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What exactly is an archive? Who and what are involved in the making and naming of memory projects as archives? What kinds of stories become told through archives, and what stories are muted?
Dr Beth Yahp explores the inner workings of the archive-making process, and invites us to pay closer attention to the everyday stories of objects around us.
Growing up ethnic Chinese in Malaysia, I was surrounded by stories, and was always struck by the things that were not or could not be said because of my minority status. The idea that the use of narrative in nation-building privileges one race and religion above others, and in doing so discriminates against, erases, or criminalises minority communities, is one that has shaped all of my work. In the project that I undertook with my colleague Dr Fiona Lee from the Department of English in collaboration with graphic designer Ezrena Marwan and internet rights activist jac sm kee, co- founders of Malaysia Design Archive, we directly challenged this practice.
Malaysia Design Archive (MDA) was founded in 2008, at first primarily to document Malaysia’s design and visual culture history. It began as a website, with materials scavenged from flea markets, and stored at home. MDA eventually acquired a physical space for archival material – matchboxes, magazines, hand-drawn architectural drawings – and public interaction with their growing archive. Over time it has also become a space to foster a culture of research and of ‘history from below’ through regular talks, workshops and reading groups.
MDA is very different to a traditional archive. Unlike the bland over airconditioned and highly regulated space of the National Archive in Kuala Lumpur, where knowledge is guarded by multiple permission slips and forms, and appropriate clothing, MDA has an open-door, ‘we take – almost – everything’ policy. It occupies a unique position as an activist archive that offers a platform for Malaysians to contribute to the production of knowledge about our history, culture and society. People share household objects, old magazines, posters or memorabilia that might not be deemed worthy to be collected elsewhere – and yet tell a story about Malaysia’s design culture.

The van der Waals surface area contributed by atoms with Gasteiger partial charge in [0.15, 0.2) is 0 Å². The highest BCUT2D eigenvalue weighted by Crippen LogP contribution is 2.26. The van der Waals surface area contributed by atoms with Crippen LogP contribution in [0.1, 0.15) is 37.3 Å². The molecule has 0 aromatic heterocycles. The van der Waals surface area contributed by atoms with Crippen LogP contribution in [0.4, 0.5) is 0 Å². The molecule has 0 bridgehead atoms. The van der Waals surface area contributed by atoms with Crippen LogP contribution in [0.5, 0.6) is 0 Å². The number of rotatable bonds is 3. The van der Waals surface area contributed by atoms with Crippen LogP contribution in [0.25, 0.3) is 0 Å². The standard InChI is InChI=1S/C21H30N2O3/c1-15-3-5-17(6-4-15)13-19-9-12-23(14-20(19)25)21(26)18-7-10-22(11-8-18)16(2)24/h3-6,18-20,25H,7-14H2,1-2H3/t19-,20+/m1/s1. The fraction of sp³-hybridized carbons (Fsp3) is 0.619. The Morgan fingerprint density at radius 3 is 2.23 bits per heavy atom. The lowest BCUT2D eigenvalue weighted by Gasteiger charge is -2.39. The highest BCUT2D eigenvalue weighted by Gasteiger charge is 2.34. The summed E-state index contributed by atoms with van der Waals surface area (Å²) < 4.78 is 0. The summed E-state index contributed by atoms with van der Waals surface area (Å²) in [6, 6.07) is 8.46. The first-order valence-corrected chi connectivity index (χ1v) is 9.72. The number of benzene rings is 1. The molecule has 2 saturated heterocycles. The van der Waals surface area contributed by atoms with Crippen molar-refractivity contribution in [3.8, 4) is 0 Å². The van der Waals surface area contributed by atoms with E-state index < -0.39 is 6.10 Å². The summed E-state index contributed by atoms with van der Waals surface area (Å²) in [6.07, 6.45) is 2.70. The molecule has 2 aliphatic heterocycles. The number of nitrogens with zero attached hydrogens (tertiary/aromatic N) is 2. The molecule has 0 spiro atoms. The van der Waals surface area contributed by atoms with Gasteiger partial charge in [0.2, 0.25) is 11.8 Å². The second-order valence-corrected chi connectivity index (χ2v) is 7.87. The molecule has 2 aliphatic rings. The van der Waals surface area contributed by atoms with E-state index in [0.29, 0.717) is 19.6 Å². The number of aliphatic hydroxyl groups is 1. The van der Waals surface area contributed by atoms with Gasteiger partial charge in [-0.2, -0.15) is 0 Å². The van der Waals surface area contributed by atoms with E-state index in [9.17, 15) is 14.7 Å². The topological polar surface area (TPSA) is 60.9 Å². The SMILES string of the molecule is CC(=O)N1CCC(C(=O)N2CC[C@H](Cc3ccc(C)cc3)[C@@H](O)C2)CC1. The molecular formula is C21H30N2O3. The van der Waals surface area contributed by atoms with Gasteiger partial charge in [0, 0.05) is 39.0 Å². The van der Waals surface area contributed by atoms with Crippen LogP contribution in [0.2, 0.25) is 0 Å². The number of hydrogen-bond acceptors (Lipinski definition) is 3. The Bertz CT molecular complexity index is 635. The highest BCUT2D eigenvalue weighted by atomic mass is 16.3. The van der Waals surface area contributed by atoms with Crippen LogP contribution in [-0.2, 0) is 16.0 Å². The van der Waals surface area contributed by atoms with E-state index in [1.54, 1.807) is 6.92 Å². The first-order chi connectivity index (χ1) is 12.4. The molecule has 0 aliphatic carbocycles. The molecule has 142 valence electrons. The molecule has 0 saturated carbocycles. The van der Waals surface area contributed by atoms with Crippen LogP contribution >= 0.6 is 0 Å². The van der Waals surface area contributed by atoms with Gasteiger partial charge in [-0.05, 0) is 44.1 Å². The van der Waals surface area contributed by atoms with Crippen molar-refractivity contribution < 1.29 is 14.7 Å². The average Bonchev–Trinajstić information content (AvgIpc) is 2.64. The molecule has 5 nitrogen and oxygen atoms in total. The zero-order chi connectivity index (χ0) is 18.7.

With a grant from Sydney Southeast Asia Centre, Fiona and I collaborated with MDA to cultivate a creative and ethical storytelling praxis that emphasised the active participation and agency of community members. We designed a series of workshops for diverse participants who were invited to bring a visual artefact that represented the narrative they wanted to construct about their community or family. Participants brought all kinds of things – beads, photographs, pamphlets – and left with a new appreciation of not only their object, but also the role an archive can play in making space for their stories and experiences.
The writing workshops that I ran were part of a process of challenging who has the right to explore and imagine history – personal histories that inflect a larger national story. Through guided visualisations participants were encouraged to imagine where the object belonged – its ‘home’ – or what things might look like from its perspective. During these visualisations, participants were guided in a process of ‘radical attentiveness’ that allowed them to tap into their own historical knowledge and memories associated with the objects. Afterwards, they engaged in ‘speed writing’, a process whereby only the sharpest and perhaps most crucial parts of what they experienced was captured.
Creative and unexpected ideas and actions emerged from our collaboration with MDA. Asked to develop an ‘imagined’ archive, two participants came up with the idea of a bus that travelled around the country collecting, sharing, and creating traditional songs and beads. Another participant, inspired by the workshop, returned to university to study historiography and the politics of memory. Although the project has been stalled by the COVID-19 pandemic, these stories remind us that the archives have continued living, despite the dramatic changes in all of our living circumstances. I look forward to continuing the work online and eventually returning to Malaysia to continue these discussions about how archives can shed light on stories not yet told.
Listen to our SSEAC Stories podcast with Dr Beth Yahp about her work with Malaysia Design Archive.
Photo credit: Malaysia Design Archive